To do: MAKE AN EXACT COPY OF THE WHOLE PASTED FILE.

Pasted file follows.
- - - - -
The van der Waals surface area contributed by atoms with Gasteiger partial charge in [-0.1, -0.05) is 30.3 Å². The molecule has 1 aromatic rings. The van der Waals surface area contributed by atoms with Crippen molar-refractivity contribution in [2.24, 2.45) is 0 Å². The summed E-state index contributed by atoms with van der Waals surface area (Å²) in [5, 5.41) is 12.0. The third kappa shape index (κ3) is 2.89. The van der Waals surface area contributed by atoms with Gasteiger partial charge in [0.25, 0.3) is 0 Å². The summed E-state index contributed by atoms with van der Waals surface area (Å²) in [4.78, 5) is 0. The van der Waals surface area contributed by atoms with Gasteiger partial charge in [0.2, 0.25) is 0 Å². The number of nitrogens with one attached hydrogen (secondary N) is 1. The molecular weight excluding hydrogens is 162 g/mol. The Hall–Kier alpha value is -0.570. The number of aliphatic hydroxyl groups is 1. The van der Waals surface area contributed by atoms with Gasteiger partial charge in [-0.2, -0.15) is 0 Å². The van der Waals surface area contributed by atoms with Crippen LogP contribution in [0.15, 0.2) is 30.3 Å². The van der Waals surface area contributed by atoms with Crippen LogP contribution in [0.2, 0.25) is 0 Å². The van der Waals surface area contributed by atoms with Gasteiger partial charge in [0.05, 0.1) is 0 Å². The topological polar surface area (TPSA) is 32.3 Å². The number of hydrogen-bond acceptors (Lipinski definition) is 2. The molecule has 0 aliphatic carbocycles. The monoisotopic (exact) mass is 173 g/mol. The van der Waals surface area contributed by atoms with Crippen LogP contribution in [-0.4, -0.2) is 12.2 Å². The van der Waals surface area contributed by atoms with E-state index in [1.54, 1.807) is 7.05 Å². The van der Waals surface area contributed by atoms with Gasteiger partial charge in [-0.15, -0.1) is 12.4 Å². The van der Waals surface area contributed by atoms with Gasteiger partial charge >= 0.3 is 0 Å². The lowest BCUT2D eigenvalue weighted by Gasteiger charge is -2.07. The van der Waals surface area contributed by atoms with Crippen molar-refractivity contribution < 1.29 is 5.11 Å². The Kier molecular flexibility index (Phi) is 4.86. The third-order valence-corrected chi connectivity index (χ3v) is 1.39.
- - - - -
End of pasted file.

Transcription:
The van der Waals surface area contributed by atoms with Gasteiger partial charge in [-0.1, -0.05) is 30.3 Å². The molecule has 1 aromatic rings. The van der Waals surface area contributed by atoms with Crippen molar-refractivity contribution in [2.24, 2.45) is 0 Å². The summed E-state index contributed by atoms with van der Waals surface area (Å²) in [5, 5.41) is 12.0. The third kappa shape index (κ3) is 2.89. The van der Waals surface area contributed by atoms with Gasteiger partial charge in [0.25, 0.3) is 0 Å². The summed E-state index contributed by atoms with van der Waals surface area (Å²) in [4.78, 5) is 0. The van der Waals surface area contributed by atoms with Gasteiger partial charge in [0.2, 0.25) is 0 Å². The number of nitrogens with one attached hydrogen (secondary N) is 1. The molecular weight excluding hydrogens is 162 g/mol. The Hall–Kier alpha value is -0.570. The number of aliphatic hydroxyl groups is 1. The van der Waals surface area contributed by atoms with Gasteiger partial charge in [-0.2, -0.15) is 0 Å². The van der Waals surface area contributed by atoms with Crippen LogP contribution in [0.15, 0.2) is 30.3 Å². The van der Waals surface area contributed by atoms with Crippen LogP contribution in [0.2, 0.25) is 0 Å². The van der Waals surface area contributed by atoms with Gasteiger partial charge in [0.05, 0.1) is 0 Å². The topological polar surface area (TPSA) is 32.3 Å². The number of hydrogen-bond acceptors (Lipinski definition) is 2. The molecule has 0 aliphatic carbocycles. The monoisotopic (exact) mass is 173 g/mol. The van der Waals surface area contributed by atoms with Crippen LogP contribution in [-0.4, -0.2) is 12.2 Å². The van der Waals surface area contributed by atoms with E-state index in [1.54, 1.807) is 7.05 Å². The van der Waals surface area contributed by atoms with Gasteiger partial charge in [-0.15, -0.1) is 12.4 Å². The van der Waals surface area contributed by atoms with Gasteiger partial charge >= 0.3 is 0 Å². The lowest BCUT2D eigenvalue weighted by Gasteiger charge is -2.07. The van der Waals surface area contributed by atoms with Crippen molar-refractivity contribution < 1.29 is 5.11 Å². The Kier molecular flexibility index (Phi) is 4.86. The third-order valence-corrected chi connectivity index (χ3v) is 1.39.